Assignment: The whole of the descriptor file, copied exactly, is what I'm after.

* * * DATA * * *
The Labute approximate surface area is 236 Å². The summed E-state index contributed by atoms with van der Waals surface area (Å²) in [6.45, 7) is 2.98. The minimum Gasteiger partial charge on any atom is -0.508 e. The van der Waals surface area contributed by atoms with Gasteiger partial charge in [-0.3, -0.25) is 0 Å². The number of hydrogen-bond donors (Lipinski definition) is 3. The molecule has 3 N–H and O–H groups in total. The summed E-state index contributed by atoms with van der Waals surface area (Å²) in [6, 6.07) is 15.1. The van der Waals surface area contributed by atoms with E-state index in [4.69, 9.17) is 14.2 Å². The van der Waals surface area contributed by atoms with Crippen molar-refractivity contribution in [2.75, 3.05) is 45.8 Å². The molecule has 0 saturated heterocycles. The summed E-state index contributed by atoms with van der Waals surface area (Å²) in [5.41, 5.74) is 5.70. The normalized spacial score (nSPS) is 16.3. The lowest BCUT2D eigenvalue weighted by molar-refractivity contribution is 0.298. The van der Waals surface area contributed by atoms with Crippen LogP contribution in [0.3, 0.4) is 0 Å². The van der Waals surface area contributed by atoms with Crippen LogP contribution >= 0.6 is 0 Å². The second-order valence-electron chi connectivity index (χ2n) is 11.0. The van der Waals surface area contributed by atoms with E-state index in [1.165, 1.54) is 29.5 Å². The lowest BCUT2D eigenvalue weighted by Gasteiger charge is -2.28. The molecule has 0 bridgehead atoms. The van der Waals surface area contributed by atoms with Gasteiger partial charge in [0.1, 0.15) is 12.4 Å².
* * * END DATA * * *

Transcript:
The Labute approximate surface area is 236 Å². The summed E-state index contributed by atoms with van der Waals surface area (Å²) in [6.45, 7) is 2.98. The minimum Gasteiger partial charge on any atom is -0.508 e. The van der Waals surface area contributed by atoms with Gasteiger partial charge in [-0.3, -0.25) is 0 Å². The number of hydrogen-bond donors (Lipinski definition) is 3. The molecule has 3 N–H and O–H groups in total. The summed E-state index contributed by atoms with van der Waals surface area (Å²) in [6, 6.07) is 15.1. The van der Waals surface area contributed by atoms with E-state index in [4.69, 9.17) is 14.2 Å². The van der Waals surface area contributed by atoms with Crippen molar-refractivity contribution in [2.75, 3.05) is 45.8 Å². The molecule has 0 saturated heterocycles. The summed E-state index contributed by atoms with van der Waals surface area (Å²) in [5.41, 5.74) is 5.70. The normalized spacial score (nSPS) is 16.3. The lowest BCUT2D eigenvalue weighted by molar-refractivity contribution is 0.298. The van der Waals surface area contributed by atoms with Crippen LogP contribution in [0.3, 0.4) is 0 Å². The van der Waals surface area contributed by atoms with Crippen LogP contribution >= 0.6 is 0 Å². The second-order valence-electron chi connectivity index (χ2n) is 11.0. The van der Waals surface area contributed by atoms with E-state index in [1.165, 1.54) is 29.5 Å². The lowest BCUT2D eigenvalue weighted by Gasteiger charge is -2.28. The molecule has 0 bridgehead atoms. The van der Waals surface area contributed by atoms with Gasteiger partial charge in [0.1, 0.15) is 12.4 Å².